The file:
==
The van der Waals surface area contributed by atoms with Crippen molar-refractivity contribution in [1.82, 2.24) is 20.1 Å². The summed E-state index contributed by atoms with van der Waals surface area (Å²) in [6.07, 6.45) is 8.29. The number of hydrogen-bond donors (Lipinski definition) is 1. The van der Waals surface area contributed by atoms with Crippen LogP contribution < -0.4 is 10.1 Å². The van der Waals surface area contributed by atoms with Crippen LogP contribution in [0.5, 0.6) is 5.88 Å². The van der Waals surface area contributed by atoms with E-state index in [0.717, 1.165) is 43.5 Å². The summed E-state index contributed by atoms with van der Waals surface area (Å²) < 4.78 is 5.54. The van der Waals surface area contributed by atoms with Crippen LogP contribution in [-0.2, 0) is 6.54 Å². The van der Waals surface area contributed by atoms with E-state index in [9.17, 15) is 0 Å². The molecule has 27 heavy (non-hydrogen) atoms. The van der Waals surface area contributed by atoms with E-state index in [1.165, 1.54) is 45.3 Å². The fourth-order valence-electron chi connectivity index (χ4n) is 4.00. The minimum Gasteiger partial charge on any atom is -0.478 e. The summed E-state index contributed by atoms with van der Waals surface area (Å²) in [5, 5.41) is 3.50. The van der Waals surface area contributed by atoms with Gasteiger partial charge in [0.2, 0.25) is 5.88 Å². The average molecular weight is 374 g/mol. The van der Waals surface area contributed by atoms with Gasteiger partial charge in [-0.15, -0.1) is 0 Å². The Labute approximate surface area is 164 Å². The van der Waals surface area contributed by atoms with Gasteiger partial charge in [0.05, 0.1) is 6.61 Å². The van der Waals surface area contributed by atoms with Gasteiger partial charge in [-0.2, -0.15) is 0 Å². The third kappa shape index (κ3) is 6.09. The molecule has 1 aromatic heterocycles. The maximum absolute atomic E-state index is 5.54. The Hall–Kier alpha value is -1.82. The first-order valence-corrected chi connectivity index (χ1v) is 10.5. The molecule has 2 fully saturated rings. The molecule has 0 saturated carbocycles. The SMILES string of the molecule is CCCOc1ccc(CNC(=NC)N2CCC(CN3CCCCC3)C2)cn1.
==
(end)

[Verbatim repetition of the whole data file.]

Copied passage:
The van der Waals surface area contributed by atoms with Crippen molar-refractivity contribution in [1.82, 2.24) is 20.1 Å². The summed E-state index contributed by atoms with van der Waals surface area (Å²) in [6.07, 6.45) is 8.29. The number of hydrogen-bond donors (Lipinski definition) is 1. The van der Waals surface area contributed by atoms with Crippen LogP contribution < -0.4 is 10.1 Å². The van der Waals surface area contributed by atoms with Crippen LogP contribution in [0.5, 0.6) is 5.88 Å². The van der Waals surface area contributed by atoms with E-state index in [0.717, 1.165) is 43.5 Å². The summed E-state index contributed by atoms with van der Waals surface area (Å²) < 4.78 is 5.54. The van der Waals surface area contributed by atoms with Crippen LogP contribution in [-0.2, 0) is 6.54 Å². The van der Waals surface area contributed by atoms with E-state index in [9.17, 15) is 0 Å². The molecule has 27 heavy (non-hydrogen) atoms. The van der Waals surface area contributed by atoms with E-state index in [1.165, 1.54) is 45.3 Å². The fourth-order valence-electron chi connectivity index (χ4n) is 4.00. The minimum Gasteiger partial charge on any atom is -0.478 e. The summed E-state index contributed by atoms with van der Waals surface area (Å²) in [5, 5.41) is 3.50. The van der Waals surface area contributed by atoms with Gasteiger partial charge in [0.2, 0.25) is 5.88 Å². The average molecular weight is 374 g/mol. The van der Waals surface area contributed by atoms with Gasteiger partial charge in [-0.15, -0.1) is 0 Å². The Labute approximate surface area is 164 Å². The van der Waals surface area contributed by atoms with Gasteiger partial charge in [0.05, 0.1) is 6.61 Å². The van der Waals surface area contributed by atoms with Gasteiger partial charge in [-0.2, -0.15) is 0 Å². The third kappa shape index (κ3) is 6.09. The molecule has 1 aromatic heterocycles. The maximum absolute atomic E-state index is 5.54. The Hall–Kier alpha value is -1.82. The first-order valence-corrected chi connectivity index (χ1v) is 10.5. The molecule has 2 fully saturated rings. The molecule has 0 saturated carbocycles. The SMILES string of the molecule is CCCOc1ccc(CNC(=NC)N2CCC(CN3CCCCC3)C2)cn1.